So I am proposing that modelers out there make a serious and sustained effort to create yet another field of specialization recognized in academe, and pursue the creation of centers and institutes and departments of global modeling, as well as a journal, a professional society, and a publicly available database. Here are some details. The basic courses should include the science of global modeling, the policy-making context (praxis) of global modeling, the philosophy of global modeling, and the methodology of global modeling. There then should follow specialized courses in each, and these should be complemented with lists of courses in cognate fields in the social and physical sciences. Corresponding coursework should be developed at the graduate level (M.A. and Ph.D.). Further, at least one journal of global modeling should be founded, although eventually there might perhaps be four such journals dealing with the science, practice, philosophy, and methodology of global modeling. Some foundation should be approached for seed money to initiate this effort at one university or a few more, to serve as a model for others. A professional society should be created with an online global modeling database for models, documentation, discussion, and for empirical data archives. I suggested the latter in 1984 at an IEA (International Economics Association) meeting in Stockholm when I was affiliated with the World Model Project at the University of Groningen. Alas, to no avail; the IEA effort was agreed to, then deflected, and the leadership of the World Model Project limited their vision to their resources. The fact is, all sorts of national and transnational organizations need national and global data in spreadsheet format to conduct longitudinal research on global system and subsystem dynamics. It needs to be permanently and publicly available, and "cleaned up" since there are metric and collecting idiosyncrasies within and between national account and other statistical series. Many organizations such as the UN and OECD do much of this work and do not make it public for reasons ultimately of political and economic advantage and agreements made with data donors.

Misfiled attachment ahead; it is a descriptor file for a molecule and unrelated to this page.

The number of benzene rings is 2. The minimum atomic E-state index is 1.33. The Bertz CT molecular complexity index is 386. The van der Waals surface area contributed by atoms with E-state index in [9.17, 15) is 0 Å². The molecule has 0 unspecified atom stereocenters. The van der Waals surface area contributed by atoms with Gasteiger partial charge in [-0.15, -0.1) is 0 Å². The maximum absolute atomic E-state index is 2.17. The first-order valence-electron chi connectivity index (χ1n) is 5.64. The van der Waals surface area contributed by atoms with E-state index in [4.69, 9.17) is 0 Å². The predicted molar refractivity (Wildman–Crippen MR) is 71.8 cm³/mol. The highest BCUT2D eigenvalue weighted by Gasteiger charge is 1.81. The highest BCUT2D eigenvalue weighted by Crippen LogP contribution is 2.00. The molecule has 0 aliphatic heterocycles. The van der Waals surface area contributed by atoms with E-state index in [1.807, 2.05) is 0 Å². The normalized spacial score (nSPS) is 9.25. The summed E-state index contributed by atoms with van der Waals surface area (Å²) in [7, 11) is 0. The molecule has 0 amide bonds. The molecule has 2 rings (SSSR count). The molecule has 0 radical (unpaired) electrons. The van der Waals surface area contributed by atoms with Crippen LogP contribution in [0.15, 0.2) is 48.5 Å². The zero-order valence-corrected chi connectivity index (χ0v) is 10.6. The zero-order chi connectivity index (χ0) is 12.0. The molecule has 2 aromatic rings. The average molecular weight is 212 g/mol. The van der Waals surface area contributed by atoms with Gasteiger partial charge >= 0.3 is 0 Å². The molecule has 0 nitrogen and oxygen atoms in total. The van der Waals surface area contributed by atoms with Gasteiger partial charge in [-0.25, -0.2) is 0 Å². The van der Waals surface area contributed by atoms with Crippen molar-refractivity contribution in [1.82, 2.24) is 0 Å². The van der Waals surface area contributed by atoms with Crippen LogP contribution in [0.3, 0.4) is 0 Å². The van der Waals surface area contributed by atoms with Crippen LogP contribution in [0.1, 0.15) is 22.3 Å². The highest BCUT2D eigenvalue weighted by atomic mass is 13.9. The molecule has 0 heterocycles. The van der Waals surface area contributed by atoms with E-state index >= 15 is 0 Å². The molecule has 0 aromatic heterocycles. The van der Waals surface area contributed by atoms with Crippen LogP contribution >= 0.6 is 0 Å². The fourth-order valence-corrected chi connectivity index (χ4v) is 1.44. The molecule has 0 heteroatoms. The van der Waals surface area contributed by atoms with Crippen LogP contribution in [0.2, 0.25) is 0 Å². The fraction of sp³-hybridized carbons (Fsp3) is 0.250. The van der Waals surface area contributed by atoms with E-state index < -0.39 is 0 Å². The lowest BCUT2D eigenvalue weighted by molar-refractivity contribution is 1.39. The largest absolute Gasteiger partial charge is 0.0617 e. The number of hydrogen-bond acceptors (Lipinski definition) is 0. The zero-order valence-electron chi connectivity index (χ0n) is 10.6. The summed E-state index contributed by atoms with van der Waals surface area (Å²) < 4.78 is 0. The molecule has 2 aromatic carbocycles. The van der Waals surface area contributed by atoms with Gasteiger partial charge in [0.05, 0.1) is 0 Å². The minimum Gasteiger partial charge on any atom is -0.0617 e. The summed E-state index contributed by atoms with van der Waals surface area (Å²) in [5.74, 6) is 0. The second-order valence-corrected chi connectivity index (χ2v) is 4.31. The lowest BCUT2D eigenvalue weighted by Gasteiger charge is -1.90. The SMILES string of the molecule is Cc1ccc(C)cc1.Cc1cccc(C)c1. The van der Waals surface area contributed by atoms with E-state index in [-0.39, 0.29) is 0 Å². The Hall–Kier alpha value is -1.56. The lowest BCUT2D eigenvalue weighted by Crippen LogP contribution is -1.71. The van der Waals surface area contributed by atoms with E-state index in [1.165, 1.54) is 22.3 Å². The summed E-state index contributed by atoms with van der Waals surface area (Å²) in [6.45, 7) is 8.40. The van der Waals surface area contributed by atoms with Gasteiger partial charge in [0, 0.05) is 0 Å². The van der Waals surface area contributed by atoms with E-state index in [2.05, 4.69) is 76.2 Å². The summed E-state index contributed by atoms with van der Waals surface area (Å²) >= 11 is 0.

This is not the first time some such recommendations have been made. Harold Lasswell, for instance, conceived of a “social planetarium” (Lasswell, 1963), a idea that has found a new and sympathetic audience (Warfield, 1998). And Forrester himself has become an advocate of a revolution in education (Forrester, 1998).